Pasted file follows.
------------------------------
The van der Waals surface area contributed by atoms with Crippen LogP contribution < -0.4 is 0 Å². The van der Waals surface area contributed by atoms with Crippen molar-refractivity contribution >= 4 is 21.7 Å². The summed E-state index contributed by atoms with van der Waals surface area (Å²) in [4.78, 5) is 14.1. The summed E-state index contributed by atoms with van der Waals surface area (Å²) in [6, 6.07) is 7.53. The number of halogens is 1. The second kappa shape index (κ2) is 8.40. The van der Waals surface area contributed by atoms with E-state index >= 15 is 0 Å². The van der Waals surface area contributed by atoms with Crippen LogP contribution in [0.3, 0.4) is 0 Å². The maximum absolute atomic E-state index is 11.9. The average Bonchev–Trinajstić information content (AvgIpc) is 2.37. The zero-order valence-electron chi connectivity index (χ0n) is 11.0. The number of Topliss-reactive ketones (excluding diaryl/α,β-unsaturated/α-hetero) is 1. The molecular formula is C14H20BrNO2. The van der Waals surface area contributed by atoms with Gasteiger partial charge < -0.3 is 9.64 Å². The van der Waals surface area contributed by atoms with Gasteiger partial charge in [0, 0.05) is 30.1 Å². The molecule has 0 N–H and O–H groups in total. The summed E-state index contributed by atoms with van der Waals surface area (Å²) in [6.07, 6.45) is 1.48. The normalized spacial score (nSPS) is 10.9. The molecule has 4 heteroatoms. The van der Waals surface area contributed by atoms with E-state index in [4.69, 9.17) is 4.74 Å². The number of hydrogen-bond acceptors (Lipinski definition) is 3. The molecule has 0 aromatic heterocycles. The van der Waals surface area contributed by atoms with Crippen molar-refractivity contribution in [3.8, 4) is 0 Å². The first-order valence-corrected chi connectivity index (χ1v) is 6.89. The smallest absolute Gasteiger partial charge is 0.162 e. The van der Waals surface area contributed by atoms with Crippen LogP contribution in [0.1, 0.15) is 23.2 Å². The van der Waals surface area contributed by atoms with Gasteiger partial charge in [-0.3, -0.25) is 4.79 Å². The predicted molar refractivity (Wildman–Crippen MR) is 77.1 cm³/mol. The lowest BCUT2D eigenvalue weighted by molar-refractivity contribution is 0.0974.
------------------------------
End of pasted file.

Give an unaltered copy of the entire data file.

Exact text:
The van der Waals surface area contributed by atoms with Crippen LogP contribution < -0.4 is 0 Å². The van der Waals surface area contributed by atoms with Crippen molar-refractivity contribution >= 4 is 21.7 Å². The summed E-state index contributed by atoms with van der Waals surface area (Å²) in [4.78, 5) is 14.1. The summed E-state index contributed by atoms with van der Waals surface area (Å²) in [6, 6.07) is 7.53. The number of halogens is 1. The second kappa shape index (κ2) is 8.40. The van der Waals surface area contributed by atoms with E-state index >= 15 is 0 Å². The van der Waals surface area contributed by atoms with Crippen LogP contribution in [0.3, 0.4) is 0 Å². The maximum absolute atomic E-state index is 11.9. The average Bonchev–Trinajstić information content (AvgIpc) is 2.37. The zero-order valence-electron chi connectivity index (χ0n) is 11.0. The number of Topliss-reactive ketones (excluding diaryl/α,β-unsaturated/α-hetero) is 1. The molecular formula is C14H20BrNO2. The van der Waals surface area contributed by atoms with Gasteiger partial charge < -0.3 is 9.64 Å². The van der Waals surface area contributed by atoms with Gasteiger partial charge in [0, 0.05) is 30.1 Å². The molecule has 0 N–H and O–H groups in total. The summed E-state index contributed by atoms with van der Waals surface area (Å²) in [6.07, 6.45) is 1.48. The normalized spacial score (nSPS) is 10.9. The molecule has 4 heteroatoms. The van der Waals surface area contributed by atoms with E-state index in [4.69, 9.17) is 4.74 Å². The number of hydrogen-bond acceptors (Lipinski definition) is 3. The molecule has 0 aromatic heterocycles. The van der Waals surface area contributed by atoms with Crippen molar-refractivity contribution in [3.8, 4) is 0 Å². The first-order valence-corrected chi connectivity index (χ1v) is 6.89. The smallest absolute Gasteiger partial charge is 0.162 e. The van der Waals surface area contributed by atoms with Crippen LogP contribution in [0.1, 0.15) is 23.2 Å². The van der Waals surface area contributed by atoms with Gasteiger partial charge in [-0.3, -0.25) is 4.79 Å². The predicted molar refractivity (Wildman–Crippen MR) is 77.1 cm³/mol. The lowest BCUT2D eigenvalue weighted by molar-refractivity contribution is 0.0974.